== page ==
Murder Mysteries

From Wikipedia, the free encyclopedia
Jump to: navigation, search
For the fiction genre "murder mystery", see crime fiction.
Murder Mysteries
Transparent bar.svg
Publication information
Publisher Midnight Graffiti, Dark Horse
Format Short story, Graphic novel
Publication date 1992
Creative team
Writer(s) Neil Gaiman
Artist(s) P. Craig Russell
Creator(s) Neil Gaiman

"Murder Mysteries" is a fantasy short story by Neil Gaiman first published in the 1992 anthology Midnight Graffiti and later collected in his collection Smoke and Mirrors.


The angel Raguel is called upon to solve a mystery in the Silver City - an angel has been murdered and he has to find the killer.


It was adapted by the author into an audio drama, which was produced by Seeing Ear Theater in 2000, starring Brian Dennehy and narrated by Michael Emerson (also known as Ben in the television series Lost). (Gaiman and Seeing Ear Theatre went on to collaborate on an adaptation of another story, "Snow, Glass, Apples", and the two adaptations have been released together on CD under the title Two Plays for Voices.)[1]

In 2002 it was adapted into a comic book by P. Craig Russell, and published by Dark Horse Books.[2]


Reception to the various incarnations of the story have been positive,[3] with Publishers Weekly saying that the graphic novel's "crisp and vividly rendered drawings capture the haunting sense of loss and isolation Gaiman expresses in this mythic tale of love and jealousy." [4] Valentinelli of praised the casting for the audio drama, but said that the plot was "a bit too vague and almost leaves too much to the imagination."[5]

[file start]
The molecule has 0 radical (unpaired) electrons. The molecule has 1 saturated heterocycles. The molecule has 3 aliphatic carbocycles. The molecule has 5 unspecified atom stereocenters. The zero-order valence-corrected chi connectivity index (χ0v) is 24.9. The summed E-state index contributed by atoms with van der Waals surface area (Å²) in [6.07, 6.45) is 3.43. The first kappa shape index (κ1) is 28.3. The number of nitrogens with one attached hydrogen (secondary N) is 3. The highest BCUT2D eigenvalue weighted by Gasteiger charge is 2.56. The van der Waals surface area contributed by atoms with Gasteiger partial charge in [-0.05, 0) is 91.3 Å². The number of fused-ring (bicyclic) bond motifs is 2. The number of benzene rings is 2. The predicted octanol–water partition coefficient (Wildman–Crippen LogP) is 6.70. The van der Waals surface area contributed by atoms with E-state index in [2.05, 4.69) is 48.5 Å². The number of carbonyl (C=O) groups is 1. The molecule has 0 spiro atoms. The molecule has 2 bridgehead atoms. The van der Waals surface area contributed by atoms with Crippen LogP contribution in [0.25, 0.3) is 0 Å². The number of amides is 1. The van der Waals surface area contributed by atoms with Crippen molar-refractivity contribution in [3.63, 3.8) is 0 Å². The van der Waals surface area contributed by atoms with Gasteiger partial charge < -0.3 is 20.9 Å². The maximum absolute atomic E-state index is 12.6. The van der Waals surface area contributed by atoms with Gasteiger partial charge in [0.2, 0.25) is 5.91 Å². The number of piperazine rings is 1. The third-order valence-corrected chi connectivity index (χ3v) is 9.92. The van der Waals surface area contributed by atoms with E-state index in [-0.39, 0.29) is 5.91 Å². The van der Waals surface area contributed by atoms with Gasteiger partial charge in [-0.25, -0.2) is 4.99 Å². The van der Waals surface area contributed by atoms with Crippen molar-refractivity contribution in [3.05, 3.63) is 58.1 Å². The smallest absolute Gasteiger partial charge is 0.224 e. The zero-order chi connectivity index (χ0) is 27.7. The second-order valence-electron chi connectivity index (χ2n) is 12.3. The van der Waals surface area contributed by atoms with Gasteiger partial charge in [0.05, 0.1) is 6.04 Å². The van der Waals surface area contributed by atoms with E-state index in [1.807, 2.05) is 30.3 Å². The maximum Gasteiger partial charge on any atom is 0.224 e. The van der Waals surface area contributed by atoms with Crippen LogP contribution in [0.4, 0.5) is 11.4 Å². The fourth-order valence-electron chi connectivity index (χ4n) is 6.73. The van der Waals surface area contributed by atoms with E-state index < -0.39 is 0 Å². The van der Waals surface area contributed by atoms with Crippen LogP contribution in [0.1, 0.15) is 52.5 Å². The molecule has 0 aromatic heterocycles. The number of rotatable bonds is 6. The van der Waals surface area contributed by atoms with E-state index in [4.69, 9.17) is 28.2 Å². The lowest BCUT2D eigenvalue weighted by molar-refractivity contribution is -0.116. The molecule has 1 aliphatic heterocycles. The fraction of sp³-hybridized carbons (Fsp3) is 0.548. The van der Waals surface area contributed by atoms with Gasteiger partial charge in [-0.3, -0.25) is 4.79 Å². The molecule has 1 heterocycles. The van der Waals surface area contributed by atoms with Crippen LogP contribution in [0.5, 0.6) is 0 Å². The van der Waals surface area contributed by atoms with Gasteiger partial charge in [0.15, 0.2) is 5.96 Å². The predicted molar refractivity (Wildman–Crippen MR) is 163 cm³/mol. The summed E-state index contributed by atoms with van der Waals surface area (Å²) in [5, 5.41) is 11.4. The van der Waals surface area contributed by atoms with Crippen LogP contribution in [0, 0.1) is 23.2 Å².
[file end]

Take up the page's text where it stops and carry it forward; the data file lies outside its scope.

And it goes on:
Connection to other works[edit]

The depiction of the angels and their city is similar to the depiction in Gaiman's earlier The Sandman series of the Silver City and its angelic inhabitants, but there is nothing to say that the two are the same. (Particularly in light of the fact that the subsequent comic-book adaptation of "Murder Mysteries" was published by a different company.) Also, in this story Azazel is presented as an angel, but in Sandman it is strongly implied that Azazel is a demon who was never a fallen angel.[citation needed] However, the events in the story provide a rationale for Lucifer's eventual revolt against the Presence.[6] At the end of the story Lucifer leaves dissatisfied with the justice of the conclusion.


  1. ^ Neil Gaiman- Interview Biting Dog Press
  2. ^ Alverson, Brigid (2013-12-31). "P. Craig Russell on the new edition of ‘Murder Mysteries’". Comic Book Resources. Retrieved 2016-05-02. 
  3. ^ Smoke and Mirrors: Short Fictions and Illusions Publishers Weekly]
  4. ^ MURDER MYSTERIES Publishers Weekly
  5. ^ Neil Gaiman’s “Two Plays for Voices” Audiobook Review
  6. ^ Joshi, S.T. Icons of Horror and the Supernatural. Greenwood Press, 2007, p. 184